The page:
Why teachers should be proud of Tennessee’s education planJanuary 17, 2019
As an educator in Tennessee, I am proud of our state’s hard work in developing a strong education accountability plan. The Tennessee Department of Education set a goal to make our state education system one of nation’s best. They sought to achieve this admiral distinction through several means. Our state has already achieved our ambition to be the fastest improving state in the nation according to NAEP scores. Tennessee’s education system was also highlighted on the national stage through a recently released report published by HCM Strategists and the Collaborative for Student Success, Promise to Practice, where peer reviewers independently analyzed the progress states are making towards identifying and supporting the nation’s lowest performing schools.
Tennessee received an exemplary score for having a “Coherent and Aligned Vision for Improving Outcomes.” The vision helps carry the entire initiative forward. The fact that other components of our plans are well-aligned to the vision, is proof that it was well-thought out, with each part designed to help us reach the goals for our students. State leadership also took an hands-on approach when deciding how to disseminate their vision. State Education Agency officials led the way by drafting the plan and outlining steps for implementation. Districts were then provided with resources to help support the structure of robust outcomes in the schools under their jurisdiction. The beauty of this model is that individual districts are still given the autonomy to make decisions according to their needs.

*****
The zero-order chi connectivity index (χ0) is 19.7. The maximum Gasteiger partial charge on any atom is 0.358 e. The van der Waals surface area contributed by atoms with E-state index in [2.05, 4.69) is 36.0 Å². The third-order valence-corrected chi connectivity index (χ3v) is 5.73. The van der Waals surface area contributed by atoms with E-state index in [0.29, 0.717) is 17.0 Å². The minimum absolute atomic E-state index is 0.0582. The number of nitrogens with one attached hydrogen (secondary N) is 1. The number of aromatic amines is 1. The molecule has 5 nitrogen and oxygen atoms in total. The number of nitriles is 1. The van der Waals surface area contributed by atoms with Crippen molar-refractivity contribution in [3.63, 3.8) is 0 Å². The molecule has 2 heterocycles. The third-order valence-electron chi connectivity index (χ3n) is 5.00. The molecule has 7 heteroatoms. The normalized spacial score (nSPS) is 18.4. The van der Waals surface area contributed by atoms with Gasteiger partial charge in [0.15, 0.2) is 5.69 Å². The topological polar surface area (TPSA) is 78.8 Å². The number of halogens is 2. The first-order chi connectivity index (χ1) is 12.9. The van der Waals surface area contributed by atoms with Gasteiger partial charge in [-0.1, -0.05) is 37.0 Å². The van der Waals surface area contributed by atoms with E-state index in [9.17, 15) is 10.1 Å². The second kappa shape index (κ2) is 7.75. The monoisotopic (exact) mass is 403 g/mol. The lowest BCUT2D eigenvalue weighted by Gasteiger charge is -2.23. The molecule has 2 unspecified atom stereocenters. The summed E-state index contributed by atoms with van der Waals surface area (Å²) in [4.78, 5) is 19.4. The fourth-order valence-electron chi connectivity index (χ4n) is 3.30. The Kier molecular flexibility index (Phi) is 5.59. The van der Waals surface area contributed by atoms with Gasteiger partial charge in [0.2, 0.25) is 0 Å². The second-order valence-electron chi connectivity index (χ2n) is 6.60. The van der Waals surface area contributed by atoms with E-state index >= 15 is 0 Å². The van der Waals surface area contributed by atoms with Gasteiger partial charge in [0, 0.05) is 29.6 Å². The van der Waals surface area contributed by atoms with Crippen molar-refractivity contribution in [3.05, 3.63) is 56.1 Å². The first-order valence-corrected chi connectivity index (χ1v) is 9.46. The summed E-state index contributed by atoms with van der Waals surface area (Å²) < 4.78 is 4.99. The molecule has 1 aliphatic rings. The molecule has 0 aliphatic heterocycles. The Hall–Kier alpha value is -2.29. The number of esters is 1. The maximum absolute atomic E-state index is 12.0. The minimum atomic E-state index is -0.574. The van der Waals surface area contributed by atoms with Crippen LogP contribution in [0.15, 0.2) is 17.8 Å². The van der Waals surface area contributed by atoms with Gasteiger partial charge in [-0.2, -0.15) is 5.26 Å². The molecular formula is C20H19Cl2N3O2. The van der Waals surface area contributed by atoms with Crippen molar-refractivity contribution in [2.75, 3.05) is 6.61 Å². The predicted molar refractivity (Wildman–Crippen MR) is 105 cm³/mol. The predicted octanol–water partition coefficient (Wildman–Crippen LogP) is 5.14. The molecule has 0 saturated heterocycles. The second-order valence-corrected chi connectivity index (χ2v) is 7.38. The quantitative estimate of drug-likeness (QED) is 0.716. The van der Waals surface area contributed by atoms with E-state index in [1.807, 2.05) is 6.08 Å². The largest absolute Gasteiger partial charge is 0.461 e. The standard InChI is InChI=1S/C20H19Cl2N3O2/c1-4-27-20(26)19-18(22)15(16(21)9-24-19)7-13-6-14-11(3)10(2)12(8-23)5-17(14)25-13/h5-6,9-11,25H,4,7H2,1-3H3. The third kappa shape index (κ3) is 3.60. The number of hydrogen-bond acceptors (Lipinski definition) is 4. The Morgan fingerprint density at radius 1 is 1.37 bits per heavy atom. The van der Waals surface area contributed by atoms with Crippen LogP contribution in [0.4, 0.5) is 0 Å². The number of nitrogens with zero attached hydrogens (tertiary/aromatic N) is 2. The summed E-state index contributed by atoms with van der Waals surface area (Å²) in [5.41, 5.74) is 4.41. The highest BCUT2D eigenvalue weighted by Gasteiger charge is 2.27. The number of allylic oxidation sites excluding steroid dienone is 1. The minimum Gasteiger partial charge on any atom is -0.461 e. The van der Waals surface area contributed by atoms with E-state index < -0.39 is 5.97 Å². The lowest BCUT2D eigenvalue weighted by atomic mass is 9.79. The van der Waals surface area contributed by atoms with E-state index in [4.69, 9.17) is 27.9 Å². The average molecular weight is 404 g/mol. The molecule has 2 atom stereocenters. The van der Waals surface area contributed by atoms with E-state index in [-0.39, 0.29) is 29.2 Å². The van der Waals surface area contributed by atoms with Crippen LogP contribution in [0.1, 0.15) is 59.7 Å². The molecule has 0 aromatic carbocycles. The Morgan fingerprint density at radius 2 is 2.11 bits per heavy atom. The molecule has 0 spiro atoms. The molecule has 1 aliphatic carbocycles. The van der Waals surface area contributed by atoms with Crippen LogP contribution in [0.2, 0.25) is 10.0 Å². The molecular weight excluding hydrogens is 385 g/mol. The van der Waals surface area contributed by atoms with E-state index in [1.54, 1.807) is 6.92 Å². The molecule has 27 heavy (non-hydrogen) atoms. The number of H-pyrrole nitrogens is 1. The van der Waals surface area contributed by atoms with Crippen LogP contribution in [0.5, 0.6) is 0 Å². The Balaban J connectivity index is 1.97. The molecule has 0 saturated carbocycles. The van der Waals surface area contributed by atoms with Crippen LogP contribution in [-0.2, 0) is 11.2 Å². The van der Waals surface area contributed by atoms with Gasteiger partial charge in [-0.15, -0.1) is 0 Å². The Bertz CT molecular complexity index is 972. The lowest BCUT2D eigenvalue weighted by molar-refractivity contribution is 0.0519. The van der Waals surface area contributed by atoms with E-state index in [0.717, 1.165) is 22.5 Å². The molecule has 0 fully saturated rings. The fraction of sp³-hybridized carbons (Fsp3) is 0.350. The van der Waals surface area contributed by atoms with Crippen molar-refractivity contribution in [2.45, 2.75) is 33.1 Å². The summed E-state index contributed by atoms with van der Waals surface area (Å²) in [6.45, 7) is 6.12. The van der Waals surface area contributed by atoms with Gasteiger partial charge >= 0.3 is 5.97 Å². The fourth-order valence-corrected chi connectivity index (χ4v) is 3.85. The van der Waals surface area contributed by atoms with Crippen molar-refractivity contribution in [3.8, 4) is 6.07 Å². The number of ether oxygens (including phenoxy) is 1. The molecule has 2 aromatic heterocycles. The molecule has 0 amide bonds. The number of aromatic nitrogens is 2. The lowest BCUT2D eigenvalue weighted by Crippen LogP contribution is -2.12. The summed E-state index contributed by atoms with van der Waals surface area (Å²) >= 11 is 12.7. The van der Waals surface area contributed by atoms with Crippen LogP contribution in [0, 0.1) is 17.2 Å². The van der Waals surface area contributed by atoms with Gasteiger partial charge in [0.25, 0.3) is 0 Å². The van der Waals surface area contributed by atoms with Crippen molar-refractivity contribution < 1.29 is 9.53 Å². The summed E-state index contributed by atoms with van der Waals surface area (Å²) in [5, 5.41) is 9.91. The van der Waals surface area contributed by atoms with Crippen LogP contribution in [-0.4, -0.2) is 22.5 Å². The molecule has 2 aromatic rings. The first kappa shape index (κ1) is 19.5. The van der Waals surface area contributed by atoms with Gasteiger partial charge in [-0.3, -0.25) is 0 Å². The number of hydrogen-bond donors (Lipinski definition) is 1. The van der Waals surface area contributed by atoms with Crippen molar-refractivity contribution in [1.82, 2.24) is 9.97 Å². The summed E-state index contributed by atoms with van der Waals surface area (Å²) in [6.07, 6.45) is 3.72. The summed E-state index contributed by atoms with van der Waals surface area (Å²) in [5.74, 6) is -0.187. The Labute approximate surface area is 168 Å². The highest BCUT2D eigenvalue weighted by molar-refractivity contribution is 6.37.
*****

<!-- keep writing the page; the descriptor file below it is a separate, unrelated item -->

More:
Our state received a rating of “strong” in four other areas of the plan reviewed in the report, including in our use of evidence-based interventions to help support targeted schools in making positive changes. While none of the areas investigated in the report were determined to be weak or needing improvement, there were some areas that received a rating of “adequate” that Tennessee should consider revisiting in the future. One of those ratings falls under engagement. All stakeholders must be able to understand the inner workings of the plan, and there were some areas that could lead to confusion amongst various stakeholders. Equally as important, is to make sure that all stakeholders, including community members, parents, educators, and students are involved in important decisions. There is always room for continuous improvement in our field, so we will gladly take that constructive criticism on Tennessee’s first roll out of a state plan under the new ESSA requirements.
One of the biggest impacts ESSA has had on states is added transparency when it comes to divulging information about school performance. If stakeholders cannot easily access the information about how schools are doing, how can they work towards improving the areas of weakness? Our principal made it a priority to share the link of the new state report card with our school and asked us to discuss the findings in their professional learning communities. The staff at our school celebrate how much easier this new format is to access, read, and understand. We can quickly identify areas of strength and weakness in our school’s performance. We are even using this information to strategize solutions to address past problems, while also thinking about ways to sustain our successes.
Overall, the Volunteer State is helping to pave the path to school improvement by providing an exemplary plan for our districts and schools to follow. Other states could benefit by learning from our example. Find out more about Tennessee’s rating in the Promise to Practice report here.
Dr. Rachel Peay Cornett is an Academic Interventionist at Brown’s Chapel Elementary. Here she teaches rising readers and future mathematicians in grades K-5. Rachel had been teaching for 13 years, previously having taught 1st grade. Dr. Cornett also teaches intervention pedagogy to preservice educators at a local university. She recently earned her educational leadership endorsement. She serves on the Tennessee Department of Education’s Early Literacy Council and has helped create statewide professional development about higher academic standards for students.